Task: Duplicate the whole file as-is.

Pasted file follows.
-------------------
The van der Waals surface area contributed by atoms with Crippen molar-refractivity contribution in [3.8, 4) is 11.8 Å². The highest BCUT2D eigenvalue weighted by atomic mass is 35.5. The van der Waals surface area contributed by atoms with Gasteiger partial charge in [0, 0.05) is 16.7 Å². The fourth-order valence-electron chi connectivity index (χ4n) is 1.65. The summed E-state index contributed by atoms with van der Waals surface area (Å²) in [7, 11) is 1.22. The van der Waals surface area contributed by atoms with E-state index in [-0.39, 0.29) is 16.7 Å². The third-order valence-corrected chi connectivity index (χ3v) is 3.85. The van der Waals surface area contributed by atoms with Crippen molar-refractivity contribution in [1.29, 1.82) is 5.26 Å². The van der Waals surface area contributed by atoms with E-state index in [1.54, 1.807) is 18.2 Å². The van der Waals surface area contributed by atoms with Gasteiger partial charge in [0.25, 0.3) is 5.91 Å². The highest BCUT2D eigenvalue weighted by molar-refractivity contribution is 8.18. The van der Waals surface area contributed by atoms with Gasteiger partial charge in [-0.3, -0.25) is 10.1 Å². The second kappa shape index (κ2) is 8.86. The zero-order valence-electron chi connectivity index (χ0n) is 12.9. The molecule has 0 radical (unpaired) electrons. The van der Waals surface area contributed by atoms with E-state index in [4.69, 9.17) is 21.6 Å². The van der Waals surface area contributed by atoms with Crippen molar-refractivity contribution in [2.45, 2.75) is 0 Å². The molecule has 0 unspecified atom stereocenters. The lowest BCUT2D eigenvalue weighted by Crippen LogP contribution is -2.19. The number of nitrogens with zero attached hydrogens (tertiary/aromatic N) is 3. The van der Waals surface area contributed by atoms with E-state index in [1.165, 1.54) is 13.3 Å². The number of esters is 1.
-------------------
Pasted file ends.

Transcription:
The van der Waals surface area contributed by atoms with Crippen molar-refractivity contribution in [3.8, 4) is 11.8 Å². The highest BCUT2D eigenvalue weighted by atomic mass is 35.5. The van der Waals surface area contributed by atoms with Gasteiger partial charge in [0, 0.05) is 16.7 Å². The fourth-order valence-electron chi connectivity index (χ4n) is 1.65. The summed E-state index contributed by atoms with van der Waals surface area (Å²) in [7, 11) is 1.22. The van der Waals surface area contributed by atoms with E-state index in [-0.39, 0.29) is 16.7 Å². The third-order valence-corrected chi connectivity index (χ3v) is 3.85. The van der Waals surface area contributed by atoms with Crippen molar-refractivity contribution in [1.29, 1.82) is 5.26 Å². The van der Waals surface area contributed by atoms with E-state index in [1.54, 1.807) is 18.2 Å². The van der Waals surface area contributed by atoms with Gasteiger partial charge in [0.25, 0.3) is 5.91 Å². The highest BCUT2D eigenvalue weighted by molar-refractivity contribution is 8.18. The van der Waals surface area contributed by atoms with Gasteiger partial charge in [-0.3, -0.25) is 10.1 Å². The second kappa shape index (κ2) is 8.86. The zero-order valence-electron chi connectivity index (χ0n) is 12.9. The molecule has 0 radical (unpaired) electrons. The van der Waals surface area contributed by atoms with E-state index in [4.69, 9.17) is 21.6 Å². The van der Waals surface area contributed by atoms with Crippen molar-refractivity contribution in [2.45, 2.75) is 0 Å². The molecule has 0 unspecified atom stereocenters. The lowest BCUT2D eigenvalue weighted by Crippen LogP contribution is -2.19. The number of nitrogens with zero attached hydrogens (tertiary/aromatic N) is 3. The van der Waals surface area contributed by atoms with E-state index in [1.165, 1.54) is 13.3 Å². The number of esters is 1.